09/20/2012 04:32 pm ET Updated Nov 25, 2012

Yom Kippur: The Way of Returning

We are nearing Yom Kippur, the Day of Atonement, the culmination of a season of a heightened focus towards repentance, Teshuvah (literally meaning "Returning"). It's a process that takes on many meanings for many different people. Traditionally, it is an arduous analysis of our prior year of wrongdoings and faulty behaviors, and through extra prayers, added stringencies of religious practices, and general acts of kindness and charity we realign to our highest values. We pray for forgiveness and hope to begin a new year on a clean slate.

It's a frightening endeavor for many and even a joyous day for some. However, I find that most people that I know, myself included, participate rather passively.

I have spent many years feeling conflicted at this time of year, and especially on this day. Teshuvah (repentance, returning), the concept in and of itself, has been a jagged pill to swallow. Could it be, that I am supposed to stand before my Creator and the Created and sincerely undo all the immoral ways, dishonest and harmful speech, flaws in my character and behavior, and mend all my relationships in a single day, or even 10 days, or a month? OK, so even if I can't undo them all, I have to be remorseful and hope or expect to be forgiven? And then just move on?!

I have the utmost respect to our rabbis for the formation of a practice that has preserved the sanctity of our heritage and that allows me to participate today. In all honesty, I have had difficulty connecting to this service from my heart. Superficially, the whole process can seem contrived and repetitive. It's almost like a parent telling a kid to apologize to his friend that he just hit. An act of principle, but nearly empty of meaning and true heartfelt intent. As if, on-point, all together now, saying the words, singing the songs, and listening to a high-pitched, and all too often, screechy sound is supposed to transform me. And even when there is a real moment, a sincere desire to be better, a remorse, I find myself getting sucked back into old patterns only moments later. Am I doing something wrong? Do people really change from this? Am I capable of utilizing this practice today for my betterment?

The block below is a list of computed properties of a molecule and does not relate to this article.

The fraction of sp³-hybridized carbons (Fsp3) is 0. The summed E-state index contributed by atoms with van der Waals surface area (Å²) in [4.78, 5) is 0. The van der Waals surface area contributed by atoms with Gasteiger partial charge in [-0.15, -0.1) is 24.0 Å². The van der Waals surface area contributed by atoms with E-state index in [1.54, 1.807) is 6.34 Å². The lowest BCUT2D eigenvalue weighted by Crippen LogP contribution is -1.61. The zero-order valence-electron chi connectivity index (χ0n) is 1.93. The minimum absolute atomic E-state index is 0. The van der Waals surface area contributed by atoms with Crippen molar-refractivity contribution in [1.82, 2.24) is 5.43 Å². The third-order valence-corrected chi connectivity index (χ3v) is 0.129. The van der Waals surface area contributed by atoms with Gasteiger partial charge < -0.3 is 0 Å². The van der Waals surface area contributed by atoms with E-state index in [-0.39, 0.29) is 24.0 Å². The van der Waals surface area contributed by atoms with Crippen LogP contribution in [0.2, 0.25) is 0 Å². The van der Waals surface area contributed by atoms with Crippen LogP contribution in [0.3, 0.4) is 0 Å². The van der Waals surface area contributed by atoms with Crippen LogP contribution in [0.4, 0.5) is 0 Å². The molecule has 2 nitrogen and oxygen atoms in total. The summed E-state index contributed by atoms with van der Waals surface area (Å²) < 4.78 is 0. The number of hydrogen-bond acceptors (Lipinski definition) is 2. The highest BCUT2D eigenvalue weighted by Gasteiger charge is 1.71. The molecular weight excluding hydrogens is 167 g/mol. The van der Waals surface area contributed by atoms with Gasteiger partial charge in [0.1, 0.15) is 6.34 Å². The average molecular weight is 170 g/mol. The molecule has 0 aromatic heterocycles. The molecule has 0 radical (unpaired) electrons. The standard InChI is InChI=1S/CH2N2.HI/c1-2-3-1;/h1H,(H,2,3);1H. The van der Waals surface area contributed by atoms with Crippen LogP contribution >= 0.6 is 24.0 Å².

On the Call of the Shofar transformational retreats, developed by my friend and mentor, Simcha Frischling, I have come to understand some of the deep and potent aspects of self-transformation through our ancient tradition. Call of the Shofar is an organization that awakens within Jewish men and women an experience of self-transformation and principles toward living a life of innate wellbeing and healthy relationships. These experiences have powerfully shifted the way I relate to Torah, mitzvot and most of all the Jewish holidays. For me, the shift came down to moving from relating to this practice only as some kind of unequivocally mandatory and ethereal concept requiring years of toil and intellectual and spiritual comprehension to become relevant, to an alive and evolving law of nature, as that of my own physical health or aging.

Over the last nine years of working on my own wellbeing and empowering others to do the same, I began to understand, see and feel that my wellbeing is as integral to my life as anything else; that I want to be experiencing a connection to all of life, and therefore living from my moral and ethical ideals.